- Citizens from all over India and elsewhere adopt hornbill nests that have been discovered in the Papum RF since 2011. Many Nyishi people have also adopted hornbill nests. Additionally, several European and US zoos have also been supporting this initiative.
- The funds collected are used to employ local villagers, popularly known as “nest protectors” to locate, monitor and protect hornbill nests in the forests outside PTR.
Together, the citizens and the local nest protectors keep the hornbill nest trees and hornbill parents safe during the breeding season and ensure successful fledging of hornbill chicks.
The nest protectors
Eleven Nyishi nest protectors are currently employed under the HNAP. From February, they visit known hornbill nests and search for new nests. From the time of female entry until chick fledging, the nest protectors monitor these nests, noting down their observations or any threats perceived in and around the nest trees. During the non-breeding season, the nest protectors walk transects in the Reserve Forest to count hornbills and other wildlife. In the evenings, they monitor ca. 25 hornbill roost sites along the Pakke river (south-eastern boundary of the PTR) and count the number of hornbills of different species using these roosts.
Some outcomes of the HNAP
From 2012 to 2019, a total of 138 hornbill chicks have successfully fledged from monitored nests under this model. Out of these, 34 were Great hornbill chicks, 17 were Wreathed hornbill chicks and 87 were Oriental Pied hornbill chicks. Currently, 38 trees are monitored and protected in the Reserve Forest. Apart from the 1st year (2012), when 4 nest trees were lost due to fire/cutting, no more nest trees have been lost due to tree felling. However, the forest is becoming degraded due to the increased illegal logging in the RF, since 2016.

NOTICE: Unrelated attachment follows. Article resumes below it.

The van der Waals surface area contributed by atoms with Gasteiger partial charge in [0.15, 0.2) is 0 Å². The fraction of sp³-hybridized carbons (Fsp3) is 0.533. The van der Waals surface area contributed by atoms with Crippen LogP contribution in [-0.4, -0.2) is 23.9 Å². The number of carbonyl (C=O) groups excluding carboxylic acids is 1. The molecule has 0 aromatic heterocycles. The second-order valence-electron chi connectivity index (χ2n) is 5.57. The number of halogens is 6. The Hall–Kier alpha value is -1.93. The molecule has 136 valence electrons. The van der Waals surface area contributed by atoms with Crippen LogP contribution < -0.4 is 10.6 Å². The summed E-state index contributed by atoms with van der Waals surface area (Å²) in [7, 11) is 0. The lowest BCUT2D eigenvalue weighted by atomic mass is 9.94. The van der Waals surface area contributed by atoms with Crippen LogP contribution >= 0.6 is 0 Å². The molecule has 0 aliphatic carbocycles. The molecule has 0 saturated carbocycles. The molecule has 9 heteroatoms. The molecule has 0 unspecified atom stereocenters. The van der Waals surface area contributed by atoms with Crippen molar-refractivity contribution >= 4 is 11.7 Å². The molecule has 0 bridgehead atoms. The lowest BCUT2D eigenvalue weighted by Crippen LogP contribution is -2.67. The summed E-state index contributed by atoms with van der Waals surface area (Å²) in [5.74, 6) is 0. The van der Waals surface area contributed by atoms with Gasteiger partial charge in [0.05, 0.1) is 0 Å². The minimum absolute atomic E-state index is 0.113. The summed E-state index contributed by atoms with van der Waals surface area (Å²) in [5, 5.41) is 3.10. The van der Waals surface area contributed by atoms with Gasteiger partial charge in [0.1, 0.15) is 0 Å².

Using satellite imagery, we assessed forest cover change and found that loss is high in the last 2-3 years. There has been a 35% loss of forest cover within 1 km of 29 nest sites.
We have been pursuing this issue to ensure that logging is brought to a halt at the earliest, but our local efforts had largely failed. A Nyishi conservation activist, Jorjo Tana filed a PIL in April 2019 in the National Green Tribunal against the illegal logging. Following this, ground reports suggested that action was being taken to stop the felling. The NGT has given some preliminary orders but they are yet to be fully effective and the case is ongoing.
Long term monitoring of nests (in both the Tiger Reserve and Reserved Forest) has also revealed that timing of nesting and fruit availability patterns are changing. We have observed that in recent years, hornbills are nesting earlier (in February) than in the past. This long-term data would also help us understand the role of climate change, if any, on hornbill breeding biology.
The most important outcome of this model, however, is the ownership of local people towards protecting and becoming guardians of hornbills in this landscape. The hornbill nest protectors continue to work tirelessly to ensure that hornbills remain safe under their watch.
More about the HNAP:
Contact: firstname.lastname@example.org for more info and how to donate.